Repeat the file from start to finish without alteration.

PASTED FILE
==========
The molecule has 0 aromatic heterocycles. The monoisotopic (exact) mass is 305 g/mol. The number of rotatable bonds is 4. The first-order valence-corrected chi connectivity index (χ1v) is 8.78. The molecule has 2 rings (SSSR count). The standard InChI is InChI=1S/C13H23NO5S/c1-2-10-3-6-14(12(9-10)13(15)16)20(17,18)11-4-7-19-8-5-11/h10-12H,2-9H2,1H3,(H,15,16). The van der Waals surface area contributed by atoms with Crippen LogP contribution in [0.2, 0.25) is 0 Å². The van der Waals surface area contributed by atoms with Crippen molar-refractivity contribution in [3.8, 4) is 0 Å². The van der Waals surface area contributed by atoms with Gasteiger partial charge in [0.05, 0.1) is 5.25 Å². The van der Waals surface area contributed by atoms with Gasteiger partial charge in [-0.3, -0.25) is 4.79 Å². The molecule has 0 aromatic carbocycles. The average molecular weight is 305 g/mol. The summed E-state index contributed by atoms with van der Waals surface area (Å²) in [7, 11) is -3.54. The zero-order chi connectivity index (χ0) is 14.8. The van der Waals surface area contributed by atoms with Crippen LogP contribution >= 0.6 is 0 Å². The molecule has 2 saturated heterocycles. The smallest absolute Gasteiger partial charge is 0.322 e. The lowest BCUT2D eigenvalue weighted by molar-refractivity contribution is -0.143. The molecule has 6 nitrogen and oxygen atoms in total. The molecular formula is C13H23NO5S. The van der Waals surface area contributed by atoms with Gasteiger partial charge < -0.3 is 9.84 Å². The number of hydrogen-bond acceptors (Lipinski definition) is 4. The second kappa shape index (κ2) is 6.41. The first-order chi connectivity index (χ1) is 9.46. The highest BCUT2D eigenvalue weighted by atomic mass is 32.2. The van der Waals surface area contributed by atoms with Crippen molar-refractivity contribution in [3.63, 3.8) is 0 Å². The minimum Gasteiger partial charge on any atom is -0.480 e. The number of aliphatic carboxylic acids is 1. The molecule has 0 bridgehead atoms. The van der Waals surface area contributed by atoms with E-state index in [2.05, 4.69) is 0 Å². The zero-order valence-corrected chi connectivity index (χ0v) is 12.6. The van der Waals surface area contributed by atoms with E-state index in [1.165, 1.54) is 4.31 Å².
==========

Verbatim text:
The molecule has 0 aromatic heterocycles. The monoisotopic (exact) mass is 305 g/mol. The number of rotatable bonds is 4. The first-order valence-corrected chi connectivity index (χ1v) is 8.78. The molecule has 2 rings (SSSR count). The standard InChI is InChI=1S/C13H23NO5S/c1-2-10-3-6-14(12(9-10)13(15)16)20(17,18)11-4-7-19-8-5-11/h10-12H,2-9H2,1H3,(H,15,16). The van der Waals surface area contributed by atoms with Crippen LogP contribution in [0.2, 0.25) is 0 Å². The van der Waals surface area contributed by atoms with Crippen molar-refractivity contribution in [3.8, 4) is 0 Å². The van der Waals surface area contributed by atoms with Gasteiger partial charge in [0.05, 0.1) is 5.25 Å². The van der Waals surface area contributed by atoms with Gasteiger partial charge in [-0.3, -0.25) is 4.79 Å². The molecule has 0 aromatic carbocycles. The average molecular weight is 305 g/mol. The summed E-state index contributed by atoms with van der Waals surface area (Å²) in [7, 11) is -3.54. The zero-order chi connectivity index (χ0) is 14.8. The van der Waals surface area contributed by atoms with Crippen LogP contribution >= 0.6 is 0 Å². The molecule has 2 saturated heterocycles. The smallest absolute Gasteiger partial charge is 0.322 e. The lowest BCUT2D eigenvalue weighted by molar-refractivity contribution is -0.143. The molecule has 6 nitrogen and oxygen atoms in total. The molecular formula is C13H23NO5S. The van der Waals surface area contributed by atoms with Gasteiger partial charge < -0.3 is 9.84 Å². The number of hydrogen-bond acceptors (Lipinski definition) is 4. The second kappa shape index (κ2) is 6.41. The first-order chi connectivity index (χ1) is 9.46. The highest BCUT2D eigenvalue weighted by atomic mass is 32.2. The van der Waals surface area contributed by atoms with Crippen molar-refractivity contribution in [3.63, 3.8) is 0 Å². The minimum Gasteiger partial charge on any atom is -0.480 e. The number of aliphatic carboxylic acids is 1. The molecule has 0 bridgehead atoms. The van der Waals surface area contributed by atoms with E-state index in [2.05, 4.69) is 0 Å². The zero-order valence-corrected chi connectivity index (χ0v) is 12.6. The van der Waals surface area contributed by atoms with E-state index in [1.165, 1.54) is 4.31 Å².